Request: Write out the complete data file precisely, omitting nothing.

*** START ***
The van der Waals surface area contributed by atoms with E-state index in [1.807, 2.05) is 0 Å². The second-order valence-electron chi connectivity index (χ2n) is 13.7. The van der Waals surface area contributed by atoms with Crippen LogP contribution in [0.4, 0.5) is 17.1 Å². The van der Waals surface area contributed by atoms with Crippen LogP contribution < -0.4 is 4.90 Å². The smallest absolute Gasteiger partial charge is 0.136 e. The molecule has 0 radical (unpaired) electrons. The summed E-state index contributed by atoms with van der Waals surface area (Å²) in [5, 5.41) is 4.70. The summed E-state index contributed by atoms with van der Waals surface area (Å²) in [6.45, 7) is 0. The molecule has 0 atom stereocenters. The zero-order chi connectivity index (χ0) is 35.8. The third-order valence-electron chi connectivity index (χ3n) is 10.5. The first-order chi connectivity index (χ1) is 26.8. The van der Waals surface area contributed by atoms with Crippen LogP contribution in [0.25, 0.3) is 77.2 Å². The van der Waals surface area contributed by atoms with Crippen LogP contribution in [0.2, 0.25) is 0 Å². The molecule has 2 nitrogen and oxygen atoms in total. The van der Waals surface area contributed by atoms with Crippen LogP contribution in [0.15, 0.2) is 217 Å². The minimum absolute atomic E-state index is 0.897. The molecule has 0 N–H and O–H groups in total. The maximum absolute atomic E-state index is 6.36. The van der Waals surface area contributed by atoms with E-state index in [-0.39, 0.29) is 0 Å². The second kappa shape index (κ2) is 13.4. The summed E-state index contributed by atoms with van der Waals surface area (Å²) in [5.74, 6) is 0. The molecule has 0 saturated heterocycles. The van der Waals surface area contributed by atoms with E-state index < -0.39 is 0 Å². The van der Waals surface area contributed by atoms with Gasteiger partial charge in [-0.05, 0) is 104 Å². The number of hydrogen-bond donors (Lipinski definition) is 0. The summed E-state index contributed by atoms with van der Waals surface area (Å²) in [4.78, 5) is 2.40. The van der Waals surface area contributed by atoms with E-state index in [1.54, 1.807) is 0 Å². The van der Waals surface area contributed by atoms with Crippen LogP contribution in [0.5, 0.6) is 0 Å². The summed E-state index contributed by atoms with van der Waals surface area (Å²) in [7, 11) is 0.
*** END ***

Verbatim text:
The van der Waals surface area contributed by atoms with E-state index in [1.807, 2.05) is 0 Å². The second-order valence-electron chi connectivity index (χ2n) is 13.7. The van der Waals surface area contributed by atoms with Crippen LogP contribution in [0.4, 0.5) is 17.1 Å². The van der Waals surface area contributed by atoms with Crippen LogP contribution < -0.4 is 4.90 Å². The smallest absolute Gasteiger partial charge is 0.136 e. The molecule has 0 radical (unpaired) electrons. The summed E-state index contributed by atoms with van der Waals surface area (Å²) in [5, 5.41) is 4.70. The summed E-state index contributed by atoms with van der Waals surface area (Å²) in [6.45, 7) is 0. The molecule has 0 atom stereocenters. The zero-order chi connectivity index (χ0) is 35.8. The third-order valence-electron chi connectivity index (χ3n) is 10.5. The first-order chi connectivity index (χ1) is 26.8. The van der Waals surface area contributed by atoms with Crippen LogP contribution in [0.25, 0.3) is 77.2 Å². The van der Waals surface area contributed by atoms with Crippen LogP contribution in [0.2, 0.25) is 0 Å². The molecule has 2 nitrogen and oxygen atoms in total. The van der Waals surface area contributed by atoms with Crippen LogP contribution in [0.15, 0.2) is 217 Å². The minimum absolute atomic E-state index is 0.897. The molecule has 0 N–H and O–H groups in total. The maximum absolute atomic E-state index is 6.36. The van der Waals surface area contributed by atoms with E-state index in [-0.39, 0.29) is 0 Å². The second kappa shape index (κ2) is 13.4. The summed E-state index contributed by atoms with van der Waals surface area (Å²) in [5.74, 6) is 0. The molecule has 0 saturated heterocycles. The van der Waals surface area contributed by atoms with E-state index < -0.39 is 0 Å². The van der Waals surface area contributed by atoms with Gasteiger partial charge in [-0.05, 0) is 104 Å². The number of hydrogen-bond donors (Lipinski definition) is 0. The summed E-state index contributed by atoms with van der Waals surface area (Å²) in [4.78, 5) is 2.40. The van der Waals surface area contributed by atoms with E-state index in [1.54, 1.807) is 0 Å². The van der Waals surface area contributed by atoms with Crippen LogP contribution in [0.5, 0.6) is 0 Å². The summed E-state index contributed by atoms with van der Waals surface area (Å²) in [7, 11) is 0.